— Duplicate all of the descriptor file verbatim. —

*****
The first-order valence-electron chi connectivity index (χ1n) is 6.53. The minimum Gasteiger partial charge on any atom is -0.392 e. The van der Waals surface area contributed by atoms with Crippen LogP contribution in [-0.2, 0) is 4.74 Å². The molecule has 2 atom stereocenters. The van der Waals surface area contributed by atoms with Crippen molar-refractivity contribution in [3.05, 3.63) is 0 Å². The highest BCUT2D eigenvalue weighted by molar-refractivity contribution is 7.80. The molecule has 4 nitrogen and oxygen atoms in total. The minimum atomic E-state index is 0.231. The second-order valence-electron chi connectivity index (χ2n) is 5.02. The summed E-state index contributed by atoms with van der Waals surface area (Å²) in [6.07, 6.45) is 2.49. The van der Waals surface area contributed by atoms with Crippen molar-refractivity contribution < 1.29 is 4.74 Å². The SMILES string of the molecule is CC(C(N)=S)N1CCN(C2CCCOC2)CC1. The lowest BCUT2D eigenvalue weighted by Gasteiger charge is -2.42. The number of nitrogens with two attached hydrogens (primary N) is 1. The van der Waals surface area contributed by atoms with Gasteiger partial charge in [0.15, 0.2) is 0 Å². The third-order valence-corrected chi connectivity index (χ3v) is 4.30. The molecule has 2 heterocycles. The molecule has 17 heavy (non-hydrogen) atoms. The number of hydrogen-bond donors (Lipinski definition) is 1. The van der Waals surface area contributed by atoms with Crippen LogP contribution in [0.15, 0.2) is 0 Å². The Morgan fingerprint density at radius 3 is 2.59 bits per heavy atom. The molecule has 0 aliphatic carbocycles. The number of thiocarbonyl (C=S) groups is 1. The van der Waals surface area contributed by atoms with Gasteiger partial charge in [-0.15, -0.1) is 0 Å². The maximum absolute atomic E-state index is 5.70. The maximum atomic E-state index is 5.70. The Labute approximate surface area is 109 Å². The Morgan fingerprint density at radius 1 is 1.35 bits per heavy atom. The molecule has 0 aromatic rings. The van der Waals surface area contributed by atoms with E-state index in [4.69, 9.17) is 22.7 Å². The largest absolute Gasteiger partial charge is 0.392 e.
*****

The first-order valence-electron chi connectivity index (χ1n) is 6.53. The minimum Gasteiger partial charge on any atom is -0.392 e. The van der Waals surface area contributed by atoms with Crippen LogP contribution in [-0.2, 0) is 4.74 Å². The molecule has 2 atom stereocenters. The van der Waals surface area contributed by atoms with Crippen molar-refractivity contribution in [3.05, 3.63) is 0 Å². The highest BCUT2D eigenvalue weighted by molar-refractivity contribution is 7.80. The molecule has 4 nitrogen and oxygen atoms in total. The minimum atomic E-state index is 0.231. The second-order valence-electron chi connectivity index (χ2n) is 5.02. The summed E-state index contributed by atoms with van der Waals surface area (Å²) in [6.07, 6.45) is 2.49. The van der Waals surface area contributed by atoms with Crippen molar-refractivity contribution < 1.29 is 4.74 Å². The SMILES string of the molecule is CC(C(N)=S)N1CCN(C2CCCOC2)CC1. The lowest BCUT2D eigenvalue weighted by Gasteiger charge is -2.42. The number of nitrogens with two attached hydrogens (primary N) is 1. The van der Waals surface area contributed by atoms with Gasteiger partial charge in [0.15, 0.2) is 0 Å². The third-order valence-corrected chi connectivity index (χ3v) is 4.30. The molecule has 2 heterocycles. The molecule has 17 heavy (non-hydrogen) atoms. The number of hydrogen-bond donors (Lipinski definition) is 1. The van der Waals surface area contributed by atoms with Crippen LogP contribution in [0.15, 0.2) is 0 Å². The Morgan fingerprint density at radius 3 is 2.59 bits per heavy atom. The molecule has 0 aliphatic carbocycles. The number of thiocarbonyl (C=S) groups is 1. The van der Waals surface area contributed by atoms with Gasteiger partial charge in [-0.15, -0.1) is 0 Å². The maximum absolute atomic E-state index is 5.70. The maximum atomic E-state index is 5.70. The Labute approximate surface area is 109 Å². The Morgan fingerprint density at radius 1 is 1.35 bits per heavy atom. The molecule has 0 aromatic rings. The van der Waals surface area contributed by atoms with E-state index in [4.69, 9.17) is 22.7 Å². The largest absolute Gasteiger partial charge is 0.392 e.